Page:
As the popularity of music streaming grows ever stronger, it is only now that well-connected audio is beginning to take off. Google fired the starting gun with the Chromecast Audio, a device that can be retrofitted to most speakers to give them Wi-Fi connectivity. The percentage of affordable new speakers that have this technology built in is still relatively small, however. Funded by Kickstarter, and now fighting for its ground within the free market, the Sugr Cube looks like the first entrant that might sell smart audio to the mass market.

Once you connect this beautiful wood-clad device to your home network, it is able to operate independently, although the accompanying free app (iOS and Android) provides a simple method of control. You can play music via Spotify Connect and AirPlay, and the speaker has 4GB of memory for buffering live internet radio. For these systems, you can simply use the Spotify app or iTunes, with the music beamed straight to the Cube. Likewise, you can use the Cube with the likes of TuneIn and Google Play Music, among many other services.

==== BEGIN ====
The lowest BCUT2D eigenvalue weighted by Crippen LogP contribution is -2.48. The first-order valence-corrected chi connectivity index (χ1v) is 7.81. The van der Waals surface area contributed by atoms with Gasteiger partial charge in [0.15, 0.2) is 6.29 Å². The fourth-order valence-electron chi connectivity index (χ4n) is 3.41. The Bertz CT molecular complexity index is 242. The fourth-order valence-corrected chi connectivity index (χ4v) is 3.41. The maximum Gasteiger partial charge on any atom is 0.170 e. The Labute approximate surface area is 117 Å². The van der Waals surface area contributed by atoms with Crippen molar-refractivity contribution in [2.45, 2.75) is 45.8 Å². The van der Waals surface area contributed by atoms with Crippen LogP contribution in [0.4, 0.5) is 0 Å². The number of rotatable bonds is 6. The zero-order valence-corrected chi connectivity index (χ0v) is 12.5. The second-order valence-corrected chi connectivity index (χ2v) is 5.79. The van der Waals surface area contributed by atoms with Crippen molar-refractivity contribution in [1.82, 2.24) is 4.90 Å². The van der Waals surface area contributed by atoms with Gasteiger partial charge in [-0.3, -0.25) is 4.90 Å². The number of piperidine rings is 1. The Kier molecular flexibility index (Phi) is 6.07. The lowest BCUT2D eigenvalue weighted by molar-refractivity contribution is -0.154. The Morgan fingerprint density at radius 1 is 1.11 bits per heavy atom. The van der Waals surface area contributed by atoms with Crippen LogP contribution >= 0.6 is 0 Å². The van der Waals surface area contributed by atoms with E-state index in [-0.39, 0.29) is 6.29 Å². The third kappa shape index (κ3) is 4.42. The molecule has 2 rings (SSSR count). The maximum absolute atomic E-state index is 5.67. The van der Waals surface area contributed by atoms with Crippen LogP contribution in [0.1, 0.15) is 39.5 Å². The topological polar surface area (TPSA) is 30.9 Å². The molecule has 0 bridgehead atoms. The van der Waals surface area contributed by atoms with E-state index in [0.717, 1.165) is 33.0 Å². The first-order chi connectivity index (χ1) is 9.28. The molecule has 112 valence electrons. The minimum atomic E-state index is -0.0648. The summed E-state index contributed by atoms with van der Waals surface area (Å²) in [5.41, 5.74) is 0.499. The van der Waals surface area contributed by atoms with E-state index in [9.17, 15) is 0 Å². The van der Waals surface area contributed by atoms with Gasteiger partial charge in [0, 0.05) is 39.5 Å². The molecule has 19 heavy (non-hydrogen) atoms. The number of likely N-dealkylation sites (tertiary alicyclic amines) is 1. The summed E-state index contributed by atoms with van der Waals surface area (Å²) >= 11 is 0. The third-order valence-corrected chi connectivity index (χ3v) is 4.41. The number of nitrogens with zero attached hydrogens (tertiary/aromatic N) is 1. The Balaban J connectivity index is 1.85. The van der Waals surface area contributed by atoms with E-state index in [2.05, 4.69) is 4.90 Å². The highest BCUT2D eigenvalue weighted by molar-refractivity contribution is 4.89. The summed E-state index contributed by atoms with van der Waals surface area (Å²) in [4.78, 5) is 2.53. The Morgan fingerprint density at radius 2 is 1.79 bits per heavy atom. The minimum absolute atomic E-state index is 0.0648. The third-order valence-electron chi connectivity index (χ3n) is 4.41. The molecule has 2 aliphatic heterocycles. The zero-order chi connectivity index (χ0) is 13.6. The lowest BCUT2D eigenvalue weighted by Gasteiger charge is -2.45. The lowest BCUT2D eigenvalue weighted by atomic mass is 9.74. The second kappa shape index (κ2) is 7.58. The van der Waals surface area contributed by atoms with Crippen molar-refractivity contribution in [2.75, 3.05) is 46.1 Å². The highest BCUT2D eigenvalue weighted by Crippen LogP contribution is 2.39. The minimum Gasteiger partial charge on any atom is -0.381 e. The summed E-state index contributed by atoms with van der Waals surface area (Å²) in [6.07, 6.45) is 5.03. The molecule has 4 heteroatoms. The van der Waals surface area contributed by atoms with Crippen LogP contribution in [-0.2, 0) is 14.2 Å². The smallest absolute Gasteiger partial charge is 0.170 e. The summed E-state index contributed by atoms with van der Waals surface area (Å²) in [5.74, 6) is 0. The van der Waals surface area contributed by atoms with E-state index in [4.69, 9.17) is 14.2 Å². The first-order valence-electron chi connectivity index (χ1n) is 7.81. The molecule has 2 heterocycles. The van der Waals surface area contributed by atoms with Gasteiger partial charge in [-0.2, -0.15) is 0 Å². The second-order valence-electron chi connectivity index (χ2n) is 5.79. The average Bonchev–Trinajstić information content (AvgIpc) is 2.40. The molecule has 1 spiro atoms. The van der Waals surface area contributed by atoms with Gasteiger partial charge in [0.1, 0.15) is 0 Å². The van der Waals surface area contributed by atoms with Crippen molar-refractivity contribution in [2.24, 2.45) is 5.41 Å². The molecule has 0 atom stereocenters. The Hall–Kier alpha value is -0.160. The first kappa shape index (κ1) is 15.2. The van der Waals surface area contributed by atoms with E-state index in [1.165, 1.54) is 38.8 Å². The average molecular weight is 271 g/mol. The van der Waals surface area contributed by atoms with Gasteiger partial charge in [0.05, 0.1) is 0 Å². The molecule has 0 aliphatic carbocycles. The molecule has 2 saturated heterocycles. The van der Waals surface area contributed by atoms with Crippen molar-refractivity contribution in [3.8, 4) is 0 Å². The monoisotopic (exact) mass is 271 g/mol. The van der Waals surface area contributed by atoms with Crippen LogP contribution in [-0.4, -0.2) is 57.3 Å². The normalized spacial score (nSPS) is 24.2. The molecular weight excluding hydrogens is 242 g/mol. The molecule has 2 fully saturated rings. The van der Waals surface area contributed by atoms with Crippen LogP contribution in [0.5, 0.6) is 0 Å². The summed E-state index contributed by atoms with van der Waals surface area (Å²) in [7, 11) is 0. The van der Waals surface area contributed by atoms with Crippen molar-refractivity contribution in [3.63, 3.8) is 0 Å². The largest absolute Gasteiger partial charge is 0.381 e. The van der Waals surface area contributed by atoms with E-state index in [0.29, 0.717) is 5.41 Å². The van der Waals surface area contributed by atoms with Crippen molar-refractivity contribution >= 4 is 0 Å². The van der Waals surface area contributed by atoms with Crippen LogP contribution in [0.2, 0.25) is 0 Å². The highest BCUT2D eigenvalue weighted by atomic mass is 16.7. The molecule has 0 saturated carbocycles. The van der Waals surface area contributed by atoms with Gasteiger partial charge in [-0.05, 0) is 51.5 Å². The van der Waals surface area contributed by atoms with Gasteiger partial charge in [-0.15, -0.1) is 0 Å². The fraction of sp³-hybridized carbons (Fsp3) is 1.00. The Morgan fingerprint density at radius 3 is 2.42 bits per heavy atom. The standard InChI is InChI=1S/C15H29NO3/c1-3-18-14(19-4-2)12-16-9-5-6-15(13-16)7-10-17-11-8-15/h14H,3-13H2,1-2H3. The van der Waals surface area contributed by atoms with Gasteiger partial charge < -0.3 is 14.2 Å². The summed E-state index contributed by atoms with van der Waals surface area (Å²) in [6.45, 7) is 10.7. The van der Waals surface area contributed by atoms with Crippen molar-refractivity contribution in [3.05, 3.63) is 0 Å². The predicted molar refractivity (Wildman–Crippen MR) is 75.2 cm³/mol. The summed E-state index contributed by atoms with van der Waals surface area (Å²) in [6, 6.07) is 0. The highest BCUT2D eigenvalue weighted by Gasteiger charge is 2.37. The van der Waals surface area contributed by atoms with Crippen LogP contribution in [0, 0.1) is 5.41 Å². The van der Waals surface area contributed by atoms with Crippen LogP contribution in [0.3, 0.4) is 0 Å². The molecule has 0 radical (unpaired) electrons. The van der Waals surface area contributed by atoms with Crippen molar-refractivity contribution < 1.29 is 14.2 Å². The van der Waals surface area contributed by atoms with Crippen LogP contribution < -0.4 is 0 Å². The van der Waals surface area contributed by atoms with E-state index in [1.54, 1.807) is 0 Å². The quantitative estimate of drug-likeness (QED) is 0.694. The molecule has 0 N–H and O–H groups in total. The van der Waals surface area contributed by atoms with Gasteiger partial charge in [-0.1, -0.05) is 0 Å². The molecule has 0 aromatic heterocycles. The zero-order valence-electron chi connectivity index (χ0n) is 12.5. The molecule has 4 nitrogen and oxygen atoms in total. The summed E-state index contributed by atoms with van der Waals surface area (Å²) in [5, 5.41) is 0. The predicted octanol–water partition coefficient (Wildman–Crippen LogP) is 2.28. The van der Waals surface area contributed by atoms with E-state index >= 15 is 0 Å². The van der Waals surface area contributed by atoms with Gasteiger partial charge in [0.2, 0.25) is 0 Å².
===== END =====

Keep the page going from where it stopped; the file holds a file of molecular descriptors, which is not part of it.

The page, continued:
Stylish Streaming Speaker Sugr Cube Offers Numerous Inputs and Beautiful Sound

Once the melodies flow, this speaker’s audio abilities also become very apparent. While it cannot compete with the $400 Sonos 1:Play — perhaps its most direct competition — it does offer rich, room-filling stereo sound that is free from distortion. The only manual control is a volume dial at the back, but this leaves the handsome face of this relatively compact speaker free from clutter. It also has an internal battery, which can last for up to 24 hours of playback.

Stylish Streaming Speaker Sugr Cube Offers Numerous Inputs and Beautiful Sound

Sadly, there is no Bluetooth, but this is clearly the one compromise made in order to keep costs down. Retailing for $229, the Sugr Cube is not cheap, but it is a great deal more affordable than most other high quality speakers with Wi-Fi technology. Here’s hoping it is the first of many.

Meet Mark Myerson

Mark is best known for writing about apps, but he also loves the tactile, hardware side of technology. Being a professional photographer, he's pretty handy with a camera, and he's a self-confessed tweetaholic.